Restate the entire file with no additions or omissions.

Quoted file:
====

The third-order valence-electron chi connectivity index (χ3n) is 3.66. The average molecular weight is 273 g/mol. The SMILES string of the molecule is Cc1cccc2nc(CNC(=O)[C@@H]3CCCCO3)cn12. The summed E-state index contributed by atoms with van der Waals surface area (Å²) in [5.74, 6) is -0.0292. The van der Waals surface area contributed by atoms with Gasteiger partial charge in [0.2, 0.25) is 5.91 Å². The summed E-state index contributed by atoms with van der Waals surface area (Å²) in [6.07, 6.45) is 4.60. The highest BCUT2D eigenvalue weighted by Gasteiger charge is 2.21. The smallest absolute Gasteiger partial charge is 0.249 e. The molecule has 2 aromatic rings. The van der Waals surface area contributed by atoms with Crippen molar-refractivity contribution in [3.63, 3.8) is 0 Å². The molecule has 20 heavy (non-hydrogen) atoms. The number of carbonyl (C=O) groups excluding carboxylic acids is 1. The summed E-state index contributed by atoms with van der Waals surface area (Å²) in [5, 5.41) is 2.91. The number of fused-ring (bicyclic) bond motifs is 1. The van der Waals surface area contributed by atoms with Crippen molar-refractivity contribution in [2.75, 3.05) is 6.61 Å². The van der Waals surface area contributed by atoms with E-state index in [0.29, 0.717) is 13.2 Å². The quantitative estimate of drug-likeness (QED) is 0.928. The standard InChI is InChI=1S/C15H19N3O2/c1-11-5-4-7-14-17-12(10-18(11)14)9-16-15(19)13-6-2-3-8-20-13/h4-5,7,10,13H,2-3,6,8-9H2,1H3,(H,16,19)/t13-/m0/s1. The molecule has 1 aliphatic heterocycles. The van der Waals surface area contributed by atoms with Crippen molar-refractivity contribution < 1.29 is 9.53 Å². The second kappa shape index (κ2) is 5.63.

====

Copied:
The third-order valence-electron chi connectivity index (χ3n) is 3.66. The average molecular weight is 273 g/mol. The SMILES string of the molecule is Cc1cccc2nc(CNC(=O)[C@@H]3CCCCO3)cn12. The summed E-state index contributed by atoms with van der Waals surface area (Å²) in [5.74, 6) is -0.0292. The van der Waals surface area contributed by atoms with Gasteiger partial charge in [0.2, 0.25) is 5.91 Å². The summed E-state index contributed by atoms with van der Waals surface area (Å²) in [6.07, 6.45) is 4.60. The highest BCUT2D eigenvalue weighted by Gasteiger charge is 2.21. The smallest absolute Gasteiger partial charge is 0.249 e. The molecule has 2 aromatic rings. The van der Waals surface area contributed by atoms with Crippen molar-refractivity contribution in [3.63, 3.8) is 0 Å². The molecule has 20 heavy (non-hydrogen) atoms. The number of carbonyl (C=O) groups excluding carboxylic acids is 1. The summed E-state index contributed by atoms with van der Waals surface area (Å²) in [5, 5.41) is 2.91. The number of fused-ring (bicyclic) bond motifs is 1. The van der Waals surface area contributed by atoms with Crippen molar-refractivity contribution in [2.75, 3.05) is 6.61 Å². The van der Waals surface area contributed by atoms with E-state index in [0.29, 0.717) is 13.2 Å². The quantitative estimate of drug-likeness (QED) is 0.928. The standard InChI is InChI=1S/C15H19N3O2/c1-11-5-4-7-14-17-12(10-18(11)14)9-16-15(19)13-6-2-3-8-20-13/h4-5,7,10,13H,2-3,6,8-9H2,1H3,(H,16,19)/t13-/m0/s1. The molecule has 1 aliphatic heterocycles. The van der Waals surface area contributed by atoms with Crippen molar-refractivity contribution < 1.29 is 9.53 Å². The second kappa shape index (κ2) is 5.63.